Thanks to reality TV, "Peepshow" is the only Las Vegas title I can think of where the show itself hasn’t changed as much as the audience’s perception of it.
When it arrived at Planet Hollywood in 2009, the focus was on the director, Jerry Mitchell, and how he planned to reinvent the Vegas girlie show with Broadway-quality talent and a human face to spin around a genre that drains the female form of personality.
All of that is still there, if not so grandly. The $12 million production had to downsize considerably in the wake of the recession, sending home the live band that leaves the stage a bit dark and empty at times, and shedding the automation that moved the scenery. (I always figured machines worked cheaper than the guy in the hoodie who now turns the giant pumpkin, but go figure.)
Unless you only watch PBS, you understand "Peepshow" is now crowded with younger couples — the kind the casinos slobber over — because of star Holly Madison’s E! series, "Holly’s World." Two seasons of the show made stars of singer Josh Strickland and peripheral cast members.
You notice this by audience reaction to Stickland’s first couple of appearances. Real die-hards might even recognize a few bars of his homegrown dance single, "Report to the Floor."
But the rest of it’s more or less business as usual, complete with the original — and still bizarre — idea of organizing the topless antics around storybook characters. The improvements come from the show’s being more settled and finding its path, progress mostly independent from "Holly’s World" that probably would have happened even if the show had found some other way to succeed.
When Madison joined three months in, her celebrity profile was out of whack to her role in the action. She mostly wandered around, stiffly reacting to what others did. She has since grown comfortably into the lead, even taking a singing crack at "Teddy." Not to mention going topless sooner and more often.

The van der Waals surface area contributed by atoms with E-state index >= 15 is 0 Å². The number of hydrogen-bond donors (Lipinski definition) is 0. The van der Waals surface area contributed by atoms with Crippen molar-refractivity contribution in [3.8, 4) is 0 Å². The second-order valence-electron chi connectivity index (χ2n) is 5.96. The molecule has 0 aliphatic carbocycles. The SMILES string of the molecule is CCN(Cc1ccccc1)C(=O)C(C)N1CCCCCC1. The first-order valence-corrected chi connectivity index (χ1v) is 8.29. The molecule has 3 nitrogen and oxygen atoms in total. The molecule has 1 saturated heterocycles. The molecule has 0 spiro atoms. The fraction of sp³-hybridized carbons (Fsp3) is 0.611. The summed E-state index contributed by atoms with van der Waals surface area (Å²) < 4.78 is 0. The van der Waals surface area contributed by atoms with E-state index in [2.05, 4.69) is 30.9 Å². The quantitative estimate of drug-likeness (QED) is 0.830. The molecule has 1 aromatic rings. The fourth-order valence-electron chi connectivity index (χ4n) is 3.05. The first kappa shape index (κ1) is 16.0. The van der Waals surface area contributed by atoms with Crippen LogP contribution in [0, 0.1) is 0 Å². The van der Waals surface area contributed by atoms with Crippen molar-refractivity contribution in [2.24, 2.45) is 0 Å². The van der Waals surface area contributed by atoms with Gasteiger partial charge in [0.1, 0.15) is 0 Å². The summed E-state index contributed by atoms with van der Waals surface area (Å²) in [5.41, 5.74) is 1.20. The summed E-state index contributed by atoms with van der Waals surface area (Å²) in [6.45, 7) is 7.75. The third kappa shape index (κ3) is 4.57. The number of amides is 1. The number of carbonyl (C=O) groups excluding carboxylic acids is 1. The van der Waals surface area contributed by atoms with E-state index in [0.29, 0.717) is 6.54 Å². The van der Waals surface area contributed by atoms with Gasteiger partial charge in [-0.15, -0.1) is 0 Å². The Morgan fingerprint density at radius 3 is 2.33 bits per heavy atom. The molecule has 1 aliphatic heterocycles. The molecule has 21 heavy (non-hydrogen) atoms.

"Peepshow" was designed to feature two female stars, but budget woes abandoned the notion of a second billed name as the singing emcee "Peep Diva." Thank goodness; the real talent was in their own backyard. Cheaza (Figueroa), who emerged from the original cast as a support singer, is better than either Spice Girl Mel B. or Aubrey O’Day. (I never saw Shoshana Bean in between them.)
Strickland’s turn at Michael Buble’s "Feeling Good" and the cabaret lilt of "Trick or Two" break up the rhythmic bombardment of original tunes and covers of crappy pop hits such as Kelis’ "Milkshake" and Jennifer Lopez’s "Step Into My World."
At least they’re brought to life here with a purpose, sung live by the leads (and sometimes with singers Janien Valentine and Charlene Tappeiner) as the striking dancers step up for burlesque numbers: Michelle Diterlizzi’s dazzling pole acrobatics or Quinn Kingston’s cowgirl swing over the audience.
Never thought there would be anything good to say about reality TV, but "Holly’s World" does give its viewers a kind of shortcut to a cast camaraderie that adds a little resonance to what you see onstage. For a naughty show, this one offers a lot of good clean fun.
Contact reporter Mike Weatherford at mweatherford@ reviewjournal.com or 702-383-0288.Review
9:30 p.m. Sundays, Mondays, Tuesdays and Fridays, and 8 and 10:30 p.m. Thursdays and Saturdays
CHI Showroom at Planet Hollywood Resort, 3667 Las Vegas Blvd. South